Any money ‘we’ make from those sales and all others going out under the radar, ‘we’ll’ give out as tax cuts to the rich to go out and buy up more of ‘our’ assets that JKeyll and Hide have legislated for unapproved sale, while the poor worker fools continue to vote for that nice rich male Mr Key.

    What is it going to take for the majority of New Zealanders to wake up to the sleight of hand devilry by this government?

  9. prism 9

    Bill English comes from south of Christchurch, he must know a lot of the wealthier people down there. Which means that likely they will have contacted him as ‘one of us’ with ‘What is going to happen to this company Bill’ (and our money)? And the government had appointed some accountant/ financier Stiasis? to keep a watching brief for some months/a year? Apparently the rot set in to the integrity of the investments over the past three years with too much going to property speculation, someone mentioned as far as Fiji, and the usual NZ suspects and those riskier ones causing the ship to list, too much ballast not spread!

    English must have had a good handle on the breadth of SCF lending and that there were bad apples about to spoil the good ones in the barrel when he let the company join the guarantee scheme in April. And agreed to pay all investors in full and with interest which I presume is the hiked up rate that was offered by the company to induce new investors.

    Listening to the speakers I had the impression that the investors had been flocking in since the guarantee was agreed, but if that was just last April then there must have been a desperate attempt in these last few months to entice investors who in turn had no risk and high interest, great if you have spare money!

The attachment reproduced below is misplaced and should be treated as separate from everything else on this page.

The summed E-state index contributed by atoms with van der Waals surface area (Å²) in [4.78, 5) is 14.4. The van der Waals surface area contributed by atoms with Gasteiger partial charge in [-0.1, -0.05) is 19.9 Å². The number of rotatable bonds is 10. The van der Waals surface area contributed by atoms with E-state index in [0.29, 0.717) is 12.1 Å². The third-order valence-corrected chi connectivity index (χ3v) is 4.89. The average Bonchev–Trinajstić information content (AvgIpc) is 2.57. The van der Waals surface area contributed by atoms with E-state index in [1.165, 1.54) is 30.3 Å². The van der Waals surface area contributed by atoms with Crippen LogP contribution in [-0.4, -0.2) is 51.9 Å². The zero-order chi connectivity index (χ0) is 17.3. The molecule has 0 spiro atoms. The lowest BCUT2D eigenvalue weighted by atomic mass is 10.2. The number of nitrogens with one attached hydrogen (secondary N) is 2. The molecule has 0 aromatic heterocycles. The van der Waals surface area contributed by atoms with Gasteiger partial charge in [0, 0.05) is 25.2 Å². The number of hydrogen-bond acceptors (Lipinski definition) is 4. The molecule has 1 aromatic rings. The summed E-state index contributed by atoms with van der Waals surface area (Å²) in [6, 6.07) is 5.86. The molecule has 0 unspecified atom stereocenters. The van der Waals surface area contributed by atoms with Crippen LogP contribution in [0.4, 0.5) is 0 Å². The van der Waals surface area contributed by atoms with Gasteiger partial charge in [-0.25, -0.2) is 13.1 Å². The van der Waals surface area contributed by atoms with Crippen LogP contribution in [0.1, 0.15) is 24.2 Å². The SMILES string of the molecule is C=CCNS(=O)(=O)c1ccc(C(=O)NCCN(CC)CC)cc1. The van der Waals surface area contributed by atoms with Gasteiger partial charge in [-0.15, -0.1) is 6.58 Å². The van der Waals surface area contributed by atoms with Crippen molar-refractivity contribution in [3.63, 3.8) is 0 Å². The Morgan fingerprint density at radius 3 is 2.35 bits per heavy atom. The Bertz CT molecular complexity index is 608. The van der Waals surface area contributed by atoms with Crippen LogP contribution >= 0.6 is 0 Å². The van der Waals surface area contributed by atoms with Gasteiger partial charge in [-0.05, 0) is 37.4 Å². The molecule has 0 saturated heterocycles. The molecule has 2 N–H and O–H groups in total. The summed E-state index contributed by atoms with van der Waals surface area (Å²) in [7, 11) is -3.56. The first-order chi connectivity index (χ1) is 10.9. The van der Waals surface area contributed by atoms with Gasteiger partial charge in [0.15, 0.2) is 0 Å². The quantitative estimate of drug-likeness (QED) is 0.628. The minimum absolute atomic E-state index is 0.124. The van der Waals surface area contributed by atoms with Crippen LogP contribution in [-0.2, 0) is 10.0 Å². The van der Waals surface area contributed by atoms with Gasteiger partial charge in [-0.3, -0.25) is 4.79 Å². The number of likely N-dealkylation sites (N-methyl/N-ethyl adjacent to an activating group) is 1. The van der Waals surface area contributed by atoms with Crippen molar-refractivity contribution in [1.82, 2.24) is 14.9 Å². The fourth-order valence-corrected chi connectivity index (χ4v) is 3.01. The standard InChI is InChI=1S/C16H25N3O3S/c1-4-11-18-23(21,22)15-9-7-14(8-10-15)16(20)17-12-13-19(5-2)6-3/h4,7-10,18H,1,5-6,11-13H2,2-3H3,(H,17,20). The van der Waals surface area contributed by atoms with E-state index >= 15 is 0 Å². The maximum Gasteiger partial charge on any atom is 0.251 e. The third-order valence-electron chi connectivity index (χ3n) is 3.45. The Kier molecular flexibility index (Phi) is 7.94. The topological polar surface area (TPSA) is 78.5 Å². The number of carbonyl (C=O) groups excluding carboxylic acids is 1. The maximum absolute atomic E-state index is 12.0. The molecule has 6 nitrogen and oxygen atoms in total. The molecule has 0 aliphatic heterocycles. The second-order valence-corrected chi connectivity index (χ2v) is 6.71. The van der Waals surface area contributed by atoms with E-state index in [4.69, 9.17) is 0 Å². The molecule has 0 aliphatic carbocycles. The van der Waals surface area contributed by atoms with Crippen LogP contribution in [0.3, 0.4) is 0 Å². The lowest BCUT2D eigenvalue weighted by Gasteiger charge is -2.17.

It seem that it was like a Ponzi scheme teetering on its toes ready to fall if new investment wasn’t obtained to plug the gaps. The longer left to teeter, the more it would have cost the country so the government, having signed SCF on to the guarantee, can argue that they had no option or there would have been a loss of confidence in our country’s ‘sovereign’ finances. Our hands were tied etc.

  10. Look. This is all about rent farming land for speculative gain. English is worried the the downturn in land prices will plummet further.
    He’s propping up land values by injecting our wages and social wage into the balance sheets of corporate capital.
    The answer is more state intervention like nationalising the gains as well as the losses.
    Preferably nationalising land and going with leases that allow hard working farmers to concentrate on production and not speculation.

  11. john 11

    Why must Public money be used to bail out a Moneylenderwhose bets went wrong!? Surely this is a free market correction (Something Nact fervently clings to,unless it affects their mates).The free market is always right!